For three years before coming to Baltimore, he taught in the Department of Religious Studies at the University of Dayton. From 1941 until 1962, he taught in novitiates of his order in Beacon, N.Y., Marcy, N.Y., and St. Louis.
A native of Germantown, Pa., he was a graduate of West Catholic High School in Philadelphia. He became a Marianist brother in 1921. He was a graduate of the University of Dayton, where he majored in classical languages and did graduate work at the University of Cincinnati in educational psychology.
After entering the order, he taught in secondary schools for 20 years, interrupted by five years at a seminary in Fribourg, Switzerland, that led to his ordination as a priest in 1935. His early teaching assignments included schools in Cleveland, Cincinnati and Dayton, Ohio, and in Rio Piedras, Puerto Rico.
A Mass of Christian burial was offered Dec. 1.
He is survived by a sister, Sister Mary Bartholomew, S.H.C.J., of New York City.
Emma Clement, a dental assistant and homemaker, died Sunday of cardiac arrest at Carroll County General Hospital. She was 94 and had been a resident of the Sykesville Eldercare Center since 1985.
The former Emma Smith was born on a farm located off Liberty Road in Woodlawn and attended Woodlawn Elementary School in a one-room schoolhouse.
She left school at 14 to work on the family farm and later in a canning factory.
She married Dr. Hugh Clement Sr., a dentist, in 1920. He practiced from their home on Edmondson Avenue for many years, and she worked as his dental assistant. After he retired in 1962, they made their home in Arbutus until his death in 1982.
Services were held Wednesday at the Ruck Towson Funeral Home.
She is survived by two sons, Dr. Hugh Clement Jr. of Lutherville and Dr. Thomas Clement of Woodbine; three daughters, Ruth Olenchuk of McLean, Va., Mary Noble of Arbutus and Anne Gehring of Towson; 13 grandchildren; and 12 great-grandchildren.
Memorial donations may be made to Carroll County General Hospital, 200 Memorial Ave., Westminster 21157.
James A. Dugger
James A. Dugger, who retired from the Park Heights Development Corp., died of pneumonia Nov. 30 at Maryland General Hospital.
He was 49 and lived on Walbrook Avenue. He retired about three years ago because of ill health after working in the development corporation's rat-eradication program for about five years.
Earlier he worked as a housing inspector for the Baltimore Health Department.
Born in Baltimore, he was a 1962 graduate of Carver Vocational-Technical High School. He served in the Navy on a destroyer that was stationed off the coast of Vietnam.
A Mass of Christian burial was offered Dec. 3.
Mr. Dugger is survived by his wife, the former Barbara Ann Winslow; two sons, Damani O. and Siebie B. Dugger; his stepmother, Margaret L. Dugger; two brothers, Milton A. Dugger Jr. and Charles A. Dugger; and two grandchildren. All are of Baltimore.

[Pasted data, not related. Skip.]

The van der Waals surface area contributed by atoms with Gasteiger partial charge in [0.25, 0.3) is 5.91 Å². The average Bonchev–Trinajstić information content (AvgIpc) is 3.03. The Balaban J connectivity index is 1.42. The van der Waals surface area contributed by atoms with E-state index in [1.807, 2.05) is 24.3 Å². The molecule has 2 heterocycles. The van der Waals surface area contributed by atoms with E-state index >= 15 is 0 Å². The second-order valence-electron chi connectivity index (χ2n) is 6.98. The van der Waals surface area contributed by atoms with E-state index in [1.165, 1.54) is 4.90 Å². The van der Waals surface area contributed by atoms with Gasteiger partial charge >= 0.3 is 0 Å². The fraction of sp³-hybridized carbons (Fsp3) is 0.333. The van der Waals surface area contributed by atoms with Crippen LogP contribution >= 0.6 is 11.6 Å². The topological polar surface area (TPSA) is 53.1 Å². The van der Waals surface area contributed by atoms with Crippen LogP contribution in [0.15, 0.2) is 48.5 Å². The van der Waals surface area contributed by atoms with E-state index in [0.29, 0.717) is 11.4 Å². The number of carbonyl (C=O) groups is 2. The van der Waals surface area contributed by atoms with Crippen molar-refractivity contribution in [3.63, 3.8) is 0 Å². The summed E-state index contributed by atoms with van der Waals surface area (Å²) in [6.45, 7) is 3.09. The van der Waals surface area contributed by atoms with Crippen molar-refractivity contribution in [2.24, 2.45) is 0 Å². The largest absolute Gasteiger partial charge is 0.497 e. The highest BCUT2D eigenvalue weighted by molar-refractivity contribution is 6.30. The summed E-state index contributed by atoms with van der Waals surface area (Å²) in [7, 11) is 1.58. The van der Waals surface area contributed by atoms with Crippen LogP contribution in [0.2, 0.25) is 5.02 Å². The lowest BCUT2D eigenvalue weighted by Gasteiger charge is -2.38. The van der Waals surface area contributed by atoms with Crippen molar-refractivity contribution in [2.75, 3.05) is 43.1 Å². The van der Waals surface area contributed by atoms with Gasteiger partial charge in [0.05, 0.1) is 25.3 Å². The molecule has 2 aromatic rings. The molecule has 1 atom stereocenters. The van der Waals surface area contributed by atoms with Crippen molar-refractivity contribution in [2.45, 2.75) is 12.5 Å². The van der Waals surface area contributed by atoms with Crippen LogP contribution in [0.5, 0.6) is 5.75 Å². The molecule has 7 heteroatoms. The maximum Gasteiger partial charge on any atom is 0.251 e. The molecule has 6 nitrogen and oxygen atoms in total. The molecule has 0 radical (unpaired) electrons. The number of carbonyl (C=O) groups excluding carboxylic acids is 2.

M. Peggy Holniker
M. Peggy Holniker, who had operated a preschool nursery since 1974 and was active in her Carroll County community, died Wednesday of cancer at her Eldersburg home. She was 61.
She was president of the Children's Farm Nursery in Eldersburg.
She was a member of the board of the Carroll County Library from 1975 until 1988 and campaigned for the establishment of the Eldersburg branch, where a room was named in her honor.
Since 1991, she had chaired the trial court judicial nominating commission for Carroll County. She was a former corresponding secretary of the county's League of Women Voters and was vice chair of the board of managers of the county YMCA and of its 1991 capital campaign.
In 1988, she was named Citizen of the Year by the Archbishop Fulton J. Sheen Council of the Knights of Columbus. She was a co-founder of the Beth Shalom Congregation on Liberty Road in Taylorsville.
She was a former president of the Freedom District Business Association and chaired the Freedom Family Fun Day on July 4, 1979.
The former M. Peggy Riggs was a native of Berkeley Springs, W.Va., who came to the Baltimore area in her teens. She was a graduate of Strayer Business College and had worked in the credit departments of several women's shops in Baltimore.
Services were set for 2 p.m. today at her home at 5220 Equestrian Drive.
She is survived by her husband, Kenneth Holniker; two sons, Stephen D. Holniker of Westminster and Scott D. Holniker of Eldersburg; a brother, Leslie Riggs, and a sister, Leona Elliott, both of Inwood, W. Va.; and six grandchildren.
Memorial donations may be made to Beth Shalom, or to the Carroll Hospice in Westminster.
William H. Lowery
William H. Lowery, who worked as a supply officer at the Rosewood Center in Owings Mills, died Sunday of cancer at his home in Carney. He was 58.
He had been employed at the institution for the handicapped since 1981. Earlier, he had worked at Hampshire Industries as a warehouseman for 23 years.
The Danville, Pa., native was reared in Alexandria, Va., and moved to Baltimore with his family in 1951. He was a 1954 graduate of Kenwood High School then served in the Air Force, attaining the rank of airman 2nd class. He was discharged in 1958.
He was a member of St. Ursula's Roman Catholic Church, the Knights of Columbus and American Legion Post 183 in Parkville.
Services were held Wednesday at Evans Funeral Chapel in Parkville.
He is survived by a brother, James A. Lowery Sr. of Carney; two nephews and a niece.
Memorial donations may be made to the American Cancer Society, P.O. Box 43025, Baltimore 21236-0025.
George W. Dean Jr.
Won landmark case
Graveside services for George W. Dean Jr., a lawyer who won a landmark case that led to the overhaul of Alabama's mental hospitals and established the rights of the mentally ill, was set for noon today at the cemetery at Providence Plantation, his home in Chestertown. He was 64 and died Tuesday after an apparent heart attack at home.